GitHub is a repository hosting service. Think of it as the “cloud” for code. GitHub will host your source code projects in a variety of different programming languages and keep track of the various changes made to every iteration. It is able to do this by using git, a revision control system that runs in the command line interface. Take a look at this video to develop understanding:
#1: Have your code reviewed by the community
#2: GitHub is a repository to save your code online and manage versions
#3: Collaborate and track changes in your code across versions
#4: GitHub can integrate with common platforms such as Amazon and Google Cloud
1. Basic Understanding of GitHub
2. Create and use of a repository
3. Start and manage a new branch
4. Make changes to a file and push them to GitHub as commits
5. Open and merge a pull request
A repository is usually used to organize a single project. Repositories can contain folders and files, images, videos, spreadsheets, and data sets – anything your project needs. We recommend including a README, or a file with information about your project. GitHub makes it easy to add one at the same time you create your new repository. It also offers other common options such as a license file.
Your hello-world repository can be a place where you store ideas, resources, or even share and discuss things with others.
Click Create repository.
Branching is the way to work on different versions of a repository at one time.
By default your repository has one branch named
master which is considered to be the definitive branch. We use branches to experiment and make edits before committing them to
When you create a branch off the
master branch, you’re making a copy, or snapshot, of
master as it was at that point in time. If someone else made changes to the
masterbranch while you were working on your branch, you could pull in those updates.
This diagram shows:
feature(because we’re doing ‘feature work’ on this branch)
featuretakes before it’s merged into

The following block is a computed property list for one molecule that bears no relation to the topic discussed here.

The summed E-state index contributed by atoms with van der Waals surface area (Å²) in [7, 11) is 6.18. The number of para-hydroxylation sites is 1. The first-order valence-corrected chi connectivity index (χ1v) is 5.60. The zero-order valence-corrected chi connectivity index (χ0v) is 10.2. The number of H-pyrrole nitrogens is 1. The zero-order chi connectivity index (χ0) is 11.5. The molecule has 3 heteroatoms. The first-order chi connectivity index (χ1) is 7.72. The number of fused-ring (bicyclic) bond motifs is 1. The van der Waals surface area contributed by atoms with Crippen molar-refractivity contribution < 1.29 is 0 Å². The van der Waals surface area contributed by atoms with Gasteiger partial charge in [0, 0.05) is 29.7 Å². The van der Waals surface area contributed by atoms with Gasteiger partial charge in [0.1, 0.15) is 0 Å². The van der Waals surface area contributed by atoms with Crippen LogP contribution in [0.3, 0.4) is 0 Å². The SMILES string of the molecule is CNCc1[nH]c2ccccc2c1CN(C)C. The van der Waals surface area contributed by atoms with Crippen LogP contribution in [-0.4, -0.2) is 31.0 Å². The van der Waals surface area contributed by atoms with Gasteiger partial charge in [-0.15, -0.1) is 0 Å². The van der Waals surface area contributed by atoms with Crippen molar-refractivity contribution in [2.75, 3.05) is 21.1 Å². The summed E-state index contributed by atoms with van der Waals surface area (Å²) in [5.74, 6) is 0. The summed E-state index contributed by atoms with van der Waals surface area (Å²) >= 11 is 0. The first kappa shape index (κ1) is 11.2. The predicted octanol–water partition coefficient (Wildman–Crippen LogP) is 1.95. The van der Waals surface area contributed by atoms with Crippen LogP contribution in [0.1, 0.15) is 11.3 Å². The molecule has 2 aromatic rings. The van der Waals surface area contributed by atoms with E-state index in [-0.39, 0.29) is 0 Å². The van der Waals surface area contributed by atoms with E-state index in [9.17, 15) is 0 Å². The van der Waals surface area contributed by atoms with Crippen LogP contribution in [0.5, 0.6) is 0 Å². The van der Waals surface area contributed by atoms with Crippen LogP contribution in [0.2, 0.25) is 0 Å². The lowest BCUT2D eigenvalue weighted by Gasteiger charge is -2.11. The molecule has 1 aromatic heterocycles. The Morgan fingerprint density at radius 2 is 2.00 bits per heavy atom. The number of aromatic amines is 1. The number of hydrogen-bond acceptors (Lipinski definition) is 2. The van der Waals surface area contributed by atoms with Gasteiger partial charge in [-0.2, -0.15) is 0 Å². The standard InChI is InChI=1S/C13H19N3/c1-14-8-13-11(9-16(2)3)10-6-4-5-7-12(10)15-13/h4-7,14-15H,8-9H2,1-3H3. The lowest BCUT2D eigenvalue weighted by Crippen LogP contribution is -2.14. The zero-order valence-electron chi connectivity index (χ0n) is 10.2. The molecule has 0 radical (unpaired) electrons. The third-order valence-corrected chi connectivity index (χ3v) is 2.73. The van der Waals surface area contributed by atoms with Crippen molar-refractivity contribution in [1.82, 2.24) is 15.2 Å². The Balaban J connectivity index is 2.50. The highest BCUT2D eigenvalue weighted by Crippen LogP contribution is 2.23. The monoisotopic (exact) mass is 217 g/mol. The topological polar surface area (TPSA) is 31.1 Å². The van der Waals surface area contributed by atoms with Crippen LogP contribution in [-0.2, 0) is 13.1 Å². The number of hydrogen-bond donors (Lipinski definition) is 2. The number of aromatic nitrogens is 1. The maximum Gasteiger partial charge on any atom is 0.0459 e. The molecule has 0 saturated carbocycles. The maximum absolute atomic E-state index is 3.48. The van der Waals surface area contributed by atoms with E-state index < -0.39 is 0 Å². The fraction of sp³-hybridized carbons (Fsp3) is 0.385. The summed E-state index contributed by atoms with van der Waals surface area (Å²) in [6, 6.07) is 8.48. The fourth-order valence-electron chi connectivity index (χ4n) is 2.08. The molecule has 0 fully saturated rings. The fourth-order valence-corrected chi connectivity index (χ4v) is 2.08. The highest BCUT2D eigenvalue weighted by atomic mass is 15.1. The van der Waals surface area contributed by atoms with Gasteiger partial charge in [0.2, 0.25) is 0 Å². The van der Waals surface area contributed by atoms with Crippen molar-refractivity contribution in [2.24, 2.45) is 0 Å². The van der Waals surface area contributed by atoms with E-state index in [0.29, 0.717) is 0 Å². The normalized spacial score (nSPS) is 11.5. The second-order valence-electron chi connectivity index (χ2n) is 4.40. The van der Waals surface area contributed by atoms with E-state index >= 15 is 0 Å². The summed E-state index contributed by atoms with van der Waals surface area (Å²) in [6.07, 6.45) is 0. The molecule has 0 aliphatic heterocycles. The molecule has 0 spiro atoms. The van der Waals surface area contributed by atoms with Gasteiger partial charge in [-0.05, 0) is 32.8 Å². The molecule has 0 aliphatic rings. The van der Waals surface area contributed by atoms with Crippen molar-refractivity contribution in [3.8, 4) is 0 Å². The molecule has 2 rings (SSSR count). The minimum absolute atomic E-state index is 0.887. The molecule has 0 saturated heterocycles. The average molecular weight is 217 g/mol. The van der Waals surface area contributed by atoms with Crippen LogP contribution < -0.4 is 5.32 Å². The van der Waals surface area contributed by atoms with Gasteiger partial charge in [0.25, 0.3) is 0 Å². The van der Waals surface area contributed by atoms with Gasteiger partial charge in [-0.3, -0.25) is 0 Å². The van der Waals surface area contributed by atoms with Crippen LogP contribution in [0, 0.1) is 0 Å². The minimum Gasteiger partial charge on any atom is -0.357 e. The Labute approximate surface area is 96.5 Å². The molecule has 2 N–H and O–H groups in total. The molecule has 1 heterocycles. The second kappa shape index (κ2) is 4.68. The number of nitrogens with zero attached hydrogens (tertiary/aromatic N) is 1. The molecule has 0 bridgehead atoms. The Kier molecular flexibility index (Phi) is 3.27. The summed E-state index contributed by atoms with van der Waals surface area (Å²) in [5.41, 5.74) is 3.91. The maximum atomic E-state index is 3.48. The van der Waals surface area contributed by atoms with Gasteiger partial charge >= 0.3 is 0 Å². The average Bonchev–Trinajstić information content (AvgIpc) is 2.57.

Have you ever saved different versions of a file? Something like:
Branches accomplish similar goals in GitHub repositories.
Developers, writers, and designers use branches for keeping bug fixes and feature work separate from the
master (production) branch. When a change is ready, they merge their branch into
readme-edits, into the new branch text box.
Now you have two branches,
readme-edits. They look exactly the same, but not for long! Next we’ll add our changes to the new branch.
Bravo! Now, you’re on the code view for your
readme-edits branch, which is a copy of
master. Let’s make some edits.
On GitHub, saved changes are called commits. Each commit has an associated commit message, which is a description explaining why a particular change was made. Commit messages capture the history of your changes, so other contributors can understand what you’ve done and why.
These changes will be made to just the README file on your
readme-edits branch, so now this branch contains content that’s different from
Nice edits! Now that you have changes in a branch off of
master, you can open a pull request.
Pull Requests are the heart of collaboration on GitHub. When you open a pull request, you’re proposing your changes and requesting that someone review and pull in your contribution and merge them into their branch. Pull requests show diffs, or differences, of the content from both branches. The changes, additions, and subtractions are shown in green and red.
As soon as you make a commit, you can open a pull request and start a discussion, even before the code is finished.
By using GitHub’s @mention system in your pull request message, you can ask for feedback from specific people or teams, whether they’re down the hall or 10 time zones away.
You can even open pull requests in your own repository and merge them yourself. It’s a great way to learn the GitHub Flow before working on larger projects.
1. Click the Pull Request tab, then from the Pull Request page, click the green New pull requestbutton.
2. In the Example Comparisonsbox, select the branch you made,
readme-edits, to compare with
master (the original).
3. Look over your changes in the diffs on the Compare page, make sure they’re what you want to submit.
4. When you’re satisfied that these are the changes you want to submit, click the big green Create Pull Request button.
5. Give your pull request a title and write a brief description of your changes.
When you’re done with your message, click Create pull request!
In this final step, it’s time to bring your changes together – merging your
readme-editsbranch into the
For More in-depth knowledge you can refer the following video tutorials and references: